communicable and non communicable disease

Source:  communicable and non communicable disease    Tag:  is typhoid communicable

TYPHOID FEVER

Typhoid fever, also known simply as typhoid, is a symptomatic bacterial infection due to Salmonella Typhi.Symptoms may vary from mild to severe and usually begin six to thirty days after exposure.Often there is a gradual onset of a high fever over several days.


SIGN & SYMPTOMS

In the first week, the body temperature rises slowly, and fever fluctuations are seen with relative bradycardia Faget sign, malaise, headache, and cough. A bloody nose epistaxis is seen in a quarter of cases, and abdominal pain is also possible. A decrease in the number of circulating white blood cells leukopenia occurs with eosinopenia and relative lymphocytosis; blood cultures are positive for Salmonella typhi or S. paratyphi. The Widal test is negative in the first week.

In the second week of the infection, the patient lies prostrate with high fever in plateau around 40 °C (104 °F) and bradycardia sphygmothermic dissociation or Faget sign, classically with a dicrotic pulse wave. Delirium is frequent, often calm, but sometimes agitated. This delirium gives to typhoid the nickname of "nervous fever". Rose spots appear on the lower chest and abdomen in around a third of patients. Rhonchi are heard in lung bases.
The abdomen is distended and painful in the right lower quadrant, where borborygmi can be heard. Diarrhea can occur in this stage: six to eight stools in a day, green, comparable to pea soup, with a characteristic smell. However, constipation is also frequent. The spleen and liver are enlarged (hepatosplenomegaly) and tender, and liver transaminases are elevated. The Widal test is strongly positive, with antiO and antiH antibodies. Blood cultures are sometimes still positive at this stage.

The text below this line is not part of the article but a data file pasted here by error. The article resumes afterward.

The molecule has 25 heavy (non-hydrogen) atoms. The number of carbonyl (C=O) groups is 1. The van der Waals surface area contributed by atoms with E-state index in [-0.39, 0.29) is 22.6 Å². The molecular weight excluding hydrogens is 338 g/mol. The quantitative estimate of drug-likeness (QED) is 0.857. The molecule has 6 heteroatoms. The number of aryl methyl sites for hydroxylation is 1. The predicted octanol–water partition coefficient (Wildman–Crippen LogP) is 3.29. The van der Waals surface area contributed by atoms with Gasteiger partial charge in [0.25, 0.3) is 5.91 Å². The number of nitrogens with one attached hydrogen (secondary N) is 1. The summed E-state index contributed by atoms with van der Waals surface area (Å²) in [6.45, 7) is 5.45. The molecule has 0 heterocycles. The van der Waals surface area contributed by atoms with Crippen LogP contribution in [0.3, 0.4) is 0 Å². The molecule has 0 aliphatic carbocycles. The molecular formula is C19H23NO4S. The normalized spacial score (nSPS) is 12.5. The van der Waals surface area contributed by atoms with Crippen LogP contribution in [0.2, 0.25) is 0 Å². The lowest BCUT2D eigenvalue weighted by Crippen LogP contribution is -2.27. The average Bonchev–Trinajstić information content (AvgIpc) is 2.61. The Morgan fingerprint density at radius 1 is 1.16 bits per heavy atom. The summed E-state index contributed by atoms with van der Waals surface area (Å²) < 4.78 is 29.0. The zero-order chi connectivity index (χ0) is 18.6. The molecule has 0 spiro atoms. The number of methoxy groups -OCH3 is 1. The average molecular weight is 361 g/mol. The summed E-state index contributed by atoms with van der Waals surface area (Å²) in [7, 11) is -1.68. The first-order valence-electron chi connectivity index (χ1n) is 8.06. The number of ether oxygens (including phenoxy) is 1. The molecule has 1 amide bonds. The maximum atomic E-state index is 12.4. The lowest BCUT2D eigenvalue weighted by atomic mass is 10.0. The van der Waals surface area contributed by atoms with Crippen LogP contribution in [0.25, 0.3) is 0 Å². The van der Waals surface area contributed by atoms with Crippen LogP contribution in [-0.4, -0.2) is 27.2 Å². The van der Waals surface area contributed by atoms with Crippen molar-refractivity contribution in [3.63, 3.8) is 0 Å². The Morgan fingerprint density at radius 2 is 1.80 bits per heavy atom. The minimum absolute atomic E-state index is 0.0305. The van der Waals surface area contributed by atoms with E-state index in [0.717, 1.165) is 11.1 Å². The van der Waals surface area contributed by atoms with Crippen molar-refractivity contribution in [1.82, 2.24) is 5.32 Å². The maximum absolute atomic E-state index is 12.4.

CAUSES

The bacterium that causes typhoid fever may be spread through poor hygiene habits and public sanitation conditions, and sometimes also by flying insects feeding on feces.

PREVENTION

Two typhoid vaccines are licensed for use for the prevention of typhoid the liveR, oral Ty21a vaccine sold as Vivotif by Crucell Switzerland AG) and the injectable typhoid polysaccharide vaccine (sold as Typhim Vi by Sanofi Pasteur and 'Typherix by GlaxoSmithKline. Both are 50 to 80% protective and are recommended for travellers to areas where typhoid is endemic. Boosters are recommended every five years for the oral vaccine and every two years for the injectable form. An older, killed-whole-cell vaccine is still used in countries where the newer preparations are not available, but this vaccine is no longer recommended for use because it has a higher rate of side effects (mainly pain and inflammation at the site of the injection.

TREATMENT

Antibiotics, such as ampicillin, chloramphenicol, trimethoprim-sulfamethoxazole, amoxicillin, and ciprofloxacin, have been commonly used to treat typhoid fever in microbiology.Treatment of the disease with antibiotics reduces the case-fatality rate to about 1%.